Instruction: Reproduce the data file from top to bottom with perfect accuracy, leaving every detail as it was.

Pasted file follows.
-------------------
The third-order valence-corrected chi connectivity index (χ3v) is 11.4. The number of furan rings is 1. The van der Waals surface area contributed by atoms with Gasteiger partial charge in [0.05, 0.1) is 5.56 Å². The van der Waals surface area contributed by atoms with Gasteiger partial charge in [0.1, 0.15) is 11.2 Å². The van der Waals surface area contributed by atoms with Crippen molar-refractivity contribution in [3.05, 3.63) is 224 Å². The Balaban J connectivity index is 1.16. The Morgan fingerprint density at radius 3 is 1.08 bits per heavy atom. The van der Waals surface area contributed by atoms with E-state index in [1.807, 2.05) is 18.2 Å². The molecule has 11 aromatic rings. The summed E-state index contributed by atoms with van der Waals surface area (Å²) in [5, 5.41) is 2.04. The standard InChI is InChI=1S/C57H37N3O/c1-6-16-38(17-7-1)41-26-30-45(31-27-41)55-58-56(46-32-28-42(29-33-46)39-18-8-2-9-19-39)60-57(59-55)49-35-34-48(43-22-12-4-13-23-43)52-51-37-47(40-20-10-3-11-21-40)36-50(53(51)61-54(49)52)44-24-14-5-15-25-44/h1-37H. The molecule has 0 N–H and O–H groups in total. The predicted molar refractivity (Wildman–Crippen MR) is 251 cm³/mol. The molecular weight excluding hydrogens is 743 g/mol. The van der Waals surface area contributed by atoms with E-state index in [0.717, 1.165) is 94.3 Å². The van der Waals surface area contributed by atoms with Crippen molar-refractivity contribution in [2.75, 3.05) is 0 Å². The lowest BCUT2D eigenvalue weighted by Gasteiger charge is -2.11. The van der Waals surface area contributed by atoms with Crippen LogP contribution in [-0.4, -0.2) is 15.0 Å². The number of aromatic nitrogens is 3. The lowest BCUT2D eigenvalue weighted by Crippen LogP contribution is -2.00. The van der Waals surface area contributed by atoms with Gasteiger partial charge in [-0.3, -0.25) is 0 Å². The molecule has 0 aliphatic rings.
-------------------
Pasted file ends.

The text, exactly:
The third-order valence-corrected chi connectivity index (χ3v) is 11.4. The number of furan rings is 1. The van der Waals surface area contributed by atoms with Gasteiger partial charge in [0.05, 0.1) is 5.56 Å². The van der Waals surface area contributed by atoms with Gasteiger partial charge in [0.1, 0.15) is 11.2 Å². The van der Waals surface area contributed by atoms with Crippen molar-refractivity contribution in [3.05, 3.63) is 224 Å². The Balaban J connectivity index is 1.16. The Morgan fingerprint density at radius 3 is 1.08 bits per heavy atom. The van der Waals surface area contributed by atoms with E-state index in [1.807, 2.05) is 18.2 Å². The molecule has 11 aromatic rings. The summed E-state index contributed by atoms with van der Waals surface area (Å²) in [5, 5.41) is 2.04. The standard InChI is InChI=1S/C57H37N3O/c1-6-16-38(17-7-1)41-26-30-45(31-27-41)55-58-56(46-32-28-42(29-33-46)39-18-8-2-9-19-39)60-57(59-55)49-35-34-48(43-22-12-4-13-23-43)52-51-37-47(40-20-10-3-11-21-40)36-50(53(51)61-54(49)52)44-24-14-5-15-25-44/h1-37H. The molecule has 0 N–H and O–H groups in total. The predicted molar refractivity (Wildman–Crippen MR) is 251 cm³/mol. The molecular weight excluding hydrogens is 743 g/mol. The van der Waals surface area contributed by atoms with E-state index in [0.717, 1.165) is 94.3 Å². The van der Waals surface area contributed by atoms with Crippen molar-refractivity contribution in [2.75, 3.05) is 0 Å². The lowest BCUT2D eigenvalue weighted by Gasteiger charge is -2.11. The van der Waals surface area contributed by atoms with Crippen LogP contribution in [-0.4, -0.2) is 15.0 Å². The number of aromatic nitrogens is 3. The lowest BCUT2D eigenvalue weighted by Crippen LogP contribution is -2.00. The van der Waals surface area contributed by atoms with Gasteiger partial charge in [-0.3, -0.25) is 0 Å². The molecule has 0 aliphatic rings.